“There wasn’t time to be upset, angry or horrified. It was still raining and water was still pouring in.”
VERY early on Friday morning, the start of the Bank Holiday weekend, the ground floor of our house flooded. At 3:35am, I became one of those people you see on the news with shoes and other debris floating around as people stand knee deep in ruined homes.
The sound of the heavy rain woke us, but the sudden sound of water pouring inside got us up. Downstairs the living room, dining room, my recording studio and the kitchen were all completely inundated with water. Slippers from the end of the stairs were now floating around the high muddy water in the kitchen alongside the cat food. The water had upended the bin and that too was part of the flotsam and jetsam. It was dark outside as we waded through the deep brown water inside, slightly nervous of even turning on lights, aware that water and electricity don’t mix. All sockets were obviously gone, but fortunately the overhead lights were unaffected. The damage was suddenly revealed.
Thankfully there wasn’t time to be upset, angry or horrified. It was still raining and water was still pouring in. We roused the neighbours, Nichola’s family, whose homes were flooded as well and thankfully my brother-in-law was able to release a drain a few hundred yards up the road, which stopped the flooding. Nichola’s nephew ran down to help us and was the hero of the hour. In a pair of sliders, shorts and no shirt he swept water for a couple of hours.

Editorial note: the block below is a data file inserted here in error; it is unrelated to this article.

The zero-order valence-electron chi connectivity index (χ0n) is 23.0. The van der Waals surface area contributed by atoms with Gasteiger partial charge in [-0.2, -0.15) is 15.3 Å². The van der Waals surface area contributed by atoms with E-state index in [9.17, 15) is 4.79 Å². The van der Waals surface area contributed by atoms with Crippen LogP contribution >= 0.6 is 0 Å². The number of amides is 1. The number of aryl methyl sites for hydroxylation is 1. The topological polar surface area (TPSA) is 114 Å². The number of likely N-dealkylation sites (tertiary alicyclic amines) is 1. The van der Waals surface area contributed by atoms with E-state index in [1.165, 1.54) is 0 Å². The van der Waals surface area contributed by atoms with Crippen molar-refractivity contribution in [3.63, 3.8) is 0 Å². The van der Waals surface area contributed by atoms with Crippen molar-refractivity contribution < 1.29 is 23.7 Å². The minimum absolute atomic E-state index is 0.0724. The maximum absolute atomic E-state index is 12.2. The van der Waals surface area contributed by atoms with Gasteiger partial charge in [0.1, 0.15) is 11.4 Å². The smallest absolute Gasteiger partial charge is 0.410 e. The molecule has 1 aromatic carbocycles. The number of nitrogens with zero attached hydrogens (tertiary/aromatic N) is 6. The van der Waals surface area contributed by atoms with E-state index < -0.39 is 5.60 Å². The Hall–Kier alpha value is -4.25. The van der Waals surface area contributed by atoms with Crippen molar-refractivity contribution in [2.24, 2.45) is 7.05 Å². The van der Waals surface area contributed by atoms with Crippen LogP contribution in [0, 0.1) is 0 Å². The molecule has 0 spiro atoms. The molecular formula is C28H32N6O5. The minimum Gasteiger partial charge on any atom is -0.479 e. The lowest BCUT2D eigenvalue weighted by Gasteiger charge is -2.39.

As we brushed water from two directions toward the front door, young William, on a school morning, with no shirt on, swept it out as fast as he could. His sister Emily with a broken wrist did what she could too. Our poor bewildered cat was traumatised and one of the videos captures her crying and having to be rescued from halfway up the stairs where she was stranded and obviously terrified.
I’d watched on TV over the years the awful flooding in places like Clonmel and Cork City. Seeing people deal with flooding looks pretty grim, but you can’t really get it until it happens to you. As we swept we thought of elderly people living alone who wake up to this nightmare at times. We had instant help and we were able bodied enough to just throw ourselves into dealing with it.
My big concern was electrical equipment, anything that had been plugged in basically, and like many offices or dens, some items live quite close to the ground. We have floor level units that housed a record player, tape deck and about one hundred albums. Fortunately the bulk of my vinyl collection is still in storage from our move last year, but the ones I had to hand are all ruined. There were hard drives residing on the floor under my desk, along with many wires, power blocks, plug banks and other electricals; all soaked and only time will tell what has been permanently damaged. Losing a few days can also be costly for anyone who works from home and there was no way I was going to be using the studio for a spell.